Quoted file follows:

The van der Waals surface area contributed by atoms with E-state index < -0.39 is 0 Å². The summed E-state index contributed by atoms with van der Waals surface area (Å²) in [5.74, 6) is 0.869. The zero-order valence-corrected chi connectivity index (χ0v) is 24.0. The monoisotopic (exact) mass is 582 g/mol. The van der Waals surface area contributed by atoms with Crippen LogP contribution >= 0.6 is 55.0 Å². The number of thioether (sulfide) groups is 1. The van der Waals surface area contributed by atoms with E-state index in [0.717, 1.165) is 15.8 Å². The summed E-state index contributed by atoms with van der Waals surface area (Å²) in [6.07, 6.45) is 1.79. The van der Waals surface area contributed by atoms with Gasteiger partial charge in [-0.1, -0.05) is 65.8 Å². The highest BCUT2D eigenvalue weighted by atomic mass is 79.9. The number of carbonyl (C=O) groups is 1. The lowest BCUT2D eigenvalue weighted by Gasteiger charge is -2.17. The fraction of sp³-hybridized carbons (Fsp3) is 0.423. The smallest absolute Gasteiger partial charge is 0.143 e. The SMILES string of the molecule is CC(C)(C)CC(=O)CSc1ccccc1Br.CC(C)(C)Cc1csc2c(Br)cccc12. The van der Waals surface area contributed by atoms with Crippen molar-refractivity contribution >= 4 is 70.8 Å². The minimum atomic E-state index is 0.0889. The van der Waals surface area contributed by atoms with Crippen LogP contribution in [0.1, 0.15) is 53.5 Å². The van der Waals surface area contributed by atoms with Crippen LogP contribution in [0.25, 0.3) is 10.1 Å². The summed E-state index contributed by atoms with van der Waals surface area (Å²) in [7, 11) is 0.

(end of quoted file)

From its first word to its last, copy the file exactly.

The van der Waals surface area contributed by atoms with E-state index < -0.39 is 0 Å². The summed E-state index contributed by atoms with van der Waals surface area (Å²) in [5.74, 6) is 0.869. The zero-order valence-corrected chi connectivity index (χ0v) is 24.0. The monoisotopic (exact) mass is 582 g/mol. The van der Waals surface area contributed by atoms with Crippen LogP contribution >= 0.6 is 55.0 Å². The number of thioether (sulfide) groups is 1. The van der Waals surface area contributed by atoms with E-state index in [0.717, 1.165) is 15.8 Å². The summed E-state index contributed by atoms with van der Waals surface area (Å²) in [6.07, 6.45) is 1.79. The van der Waals surface area contributed by atoms with Gasteiger partial charge in [-0.1, -0.05) is 65.8 Å². The highest BCUT2D eigenvalue weighted by atomic mass is 79.9. The number of carbonyl (C=O) groups is 1. The lowest BCUT2D eigenvalue weighted by Gasteiger charge is -2.17. The fraction of sp³-hybridized carbons (Fsp3) is 0.423. The smallest absolute Gasteiger partial charge is 0.143 e. The SMILES string of the molecule is CC(C)(C)CC(=O)CSc1ccccc1Br.CC(C)(C)Cc1csc2c(Br)cccc12. The van der Waals surface area contributed by atoms with Crippen molar-refractivity contribution >= 4 is 70.8 Å². The minimum atomic E-state index is 0.0889. The van der Waals surface area contributed by atoms with Crippen LogP contribution in [0.1, 0.15) is 53.5 Å². The van der Waals surface area contributed by atoms with Crippen LogP contribution in [0.25, 0.3) is 10.1 Å². The summed E-state index contributed by atoms with van der Waals surface area (Å²) in [7, 11) is 0.